The United States Department of Justice has already filed an antitrust lawsuit against Apple and five other e-book publishers for alleged e-book price fixing in the lead up to the launch of the iBookstore, breaking Amazon’s wholesale monopoly on e-books and forcing them to adopt the agency model.
Apple believes it’s got a really good case against such allegations, and wants to go to trial to fight the charges. So do publish Macmillan and Penguin, who have refused to settle the case. But it looks like they won’t *just* have to defend themselves in the United States, but now up north as well, as price-fixing class action lawsuits against Apple and other publishers have started being filed in Canada as well.
Three have been filed so far, as the Montreal Gazette reports:
Last February, lawyer Normand Painchaud filed in Quebec Superior Court for permission to launch a class-action lawsuit against Apple Corp. and five book publishers, among them Harpercollins Publishers Inc. and Penguin Group, the same group being pursued in the U.S.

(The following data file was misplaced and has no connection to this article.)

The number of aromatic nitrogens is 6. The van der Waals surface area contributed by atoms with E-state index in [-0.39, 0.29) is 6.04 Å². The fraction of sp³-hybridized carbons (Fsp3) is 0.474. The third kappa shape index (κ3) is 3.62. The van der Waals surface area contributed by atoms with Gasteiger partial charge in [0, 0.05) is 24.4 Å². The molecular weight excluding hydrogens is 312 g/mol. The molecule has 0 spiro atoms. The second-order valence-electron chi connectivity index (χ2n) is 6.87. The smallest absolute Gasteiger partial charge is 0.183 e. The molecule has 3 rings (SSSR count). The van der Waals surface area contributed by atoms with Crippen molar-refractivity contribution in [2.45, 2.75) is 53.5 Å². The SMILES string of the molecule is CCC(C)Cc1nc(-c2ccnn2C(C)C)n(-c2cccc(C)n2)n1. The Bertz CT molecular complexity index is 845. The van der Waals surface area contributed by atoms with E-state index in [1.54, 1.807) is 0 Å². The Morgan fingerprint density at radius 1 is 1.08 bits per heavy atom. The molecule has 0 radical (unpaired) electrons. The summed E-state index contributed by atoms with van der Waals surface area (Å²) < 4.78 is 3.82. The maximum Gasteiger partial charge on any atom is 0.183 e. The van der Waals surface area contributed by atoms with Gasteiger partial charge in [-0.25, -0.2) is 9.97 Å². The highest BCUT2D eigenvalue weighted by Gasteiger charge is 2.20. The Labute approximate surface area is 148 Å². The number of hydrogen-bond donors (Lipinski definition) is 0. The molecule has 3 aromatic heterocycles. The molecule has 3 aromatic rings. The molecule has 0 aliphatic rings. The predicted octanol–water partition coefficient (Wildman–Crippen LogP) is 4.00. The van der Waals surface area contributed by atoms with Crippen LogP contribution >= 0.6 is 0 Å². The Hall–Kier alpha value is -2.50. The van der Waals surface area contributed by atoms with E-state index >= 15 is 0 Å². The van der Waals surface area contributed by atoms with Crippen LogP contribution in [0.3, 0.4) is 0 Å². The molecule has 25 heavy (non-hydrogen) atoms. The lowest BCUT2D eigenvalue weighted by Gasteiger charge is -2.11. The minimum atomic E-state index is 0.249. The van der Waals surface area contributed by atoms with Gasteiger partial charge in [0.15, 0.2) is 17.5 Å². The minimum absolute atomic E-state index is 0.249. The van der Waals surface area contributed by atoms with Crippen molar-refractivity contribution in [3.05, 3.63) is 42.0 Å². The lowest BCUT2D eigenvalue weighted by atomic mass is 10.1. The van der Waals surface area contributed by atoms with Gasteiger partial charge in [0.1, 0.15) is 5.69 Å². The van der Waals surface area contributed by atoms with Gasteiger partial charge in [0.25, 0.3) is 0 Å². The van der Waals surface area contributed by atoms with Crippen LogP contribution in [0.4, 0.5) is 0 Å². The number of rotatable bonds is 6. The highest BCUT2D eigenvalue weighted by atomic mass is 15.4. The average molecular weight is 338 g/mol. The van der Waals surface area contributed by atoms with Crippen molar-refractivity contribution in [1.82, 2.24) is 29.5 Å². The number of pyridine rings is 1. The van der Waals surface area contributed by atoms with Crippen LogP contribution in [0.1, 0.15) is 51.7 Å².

“Prices have definitely gone up,” Painchaud said. “So consumers could be eligible for damages.”
…Reached Friday morning, Painchaud said his is one of three lawsuits in Canada, with other requests for class actions being launched in British Columbia and Ontario. Painchaud said if his or any of the other lawsuits are successful, there will probably be a method set out to extend damages to all Canadian owners of electronic books.
This is just a weird case. On one hand, it seems as if Apple definitely conspired with e-book publishers to force Amazon to charge more for e-books… but considering the fact that Amazon was an e-book monopoly that was artificially keeping the price of e-books down at the detriment of the publishing industry, it seems to this admittedly untrained eye like Apple’s heart was in the right place. Either way, Apple clearly feels they have a case. It’ll be interesting to see how this shakes out.
- Via 9to5Mac